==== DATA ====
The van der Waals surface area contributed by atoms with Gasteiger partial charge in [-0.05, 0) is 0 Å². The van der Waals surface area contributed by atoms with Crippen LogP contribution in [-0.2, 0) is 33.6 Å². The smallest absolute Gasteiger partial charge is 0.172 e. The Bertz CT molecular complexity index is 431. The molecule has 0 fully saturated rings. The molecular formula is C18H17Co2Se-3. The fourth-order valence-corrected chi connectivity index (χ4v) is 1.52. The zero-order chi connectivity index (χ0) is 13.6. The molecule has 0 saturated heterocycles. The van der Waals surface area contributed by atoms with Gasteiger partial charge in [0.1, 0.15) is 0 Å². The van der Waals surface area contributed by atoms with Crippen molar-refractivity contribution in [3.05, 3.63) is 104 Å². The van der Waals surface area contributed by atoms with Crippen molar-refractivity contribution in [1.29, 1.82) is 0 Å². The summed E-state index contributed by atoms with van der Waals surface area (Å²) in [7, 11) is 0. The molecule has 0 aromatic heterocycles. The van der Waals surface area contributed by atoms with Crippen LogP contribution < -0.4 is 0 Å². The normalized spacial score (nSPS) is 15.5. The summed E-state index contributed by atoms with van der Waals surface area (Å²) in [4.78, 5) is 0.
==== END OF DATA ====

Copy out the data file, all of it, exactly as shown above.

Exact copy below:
The van der Waals surface area contributed by atoms with Gasteiger partial charge in [-0.05, 0) is 0 Å². The van der Waals surface area contributed by atoms with Crippen LogP contribution in [-0.2, 0) is 33.6 Å². The smallest absolute Gasteiger partial charge is 0.172 e. The Bertz CT molecular complexity index is 431. The molecule has 0 fully saturated rings. The molecular formula is C18H17Co2Se-3. The fourth-order valence-corrected chi connectivity index (χ4v) is 1.52. The zero-order chi connectivity index (χ0) is 13.6. The molecule has 0 saturated heterocycles. The van der Waals surface area contributed by atoms with Gasteiger partial charge in [0.1, 0.15) is 0 Å². The van der Waals surface area contributed by atoms with Crippen molar-refractivity contribution in [3.05, 3.63) is 104 Å². The van der Waals surface area contributed by atoms with Crippen molar-refractivity contribution in [1.29, 1.82) is 0 Å². The summed E-state index contributed by atoms with van der Waals surface area (Å²) in [7, 11) is 0. The molecule has 0 aromatic heterocycles. The van der Waals surface area contributed by atoms with Crippen LogP contribution < -0.4 is 0 Å². The normalized spacial score (nSPS) is 15.5. The summed E-state index contributed by atoms with van der Waals surface area (Å²) in [4.78, 5) is 0.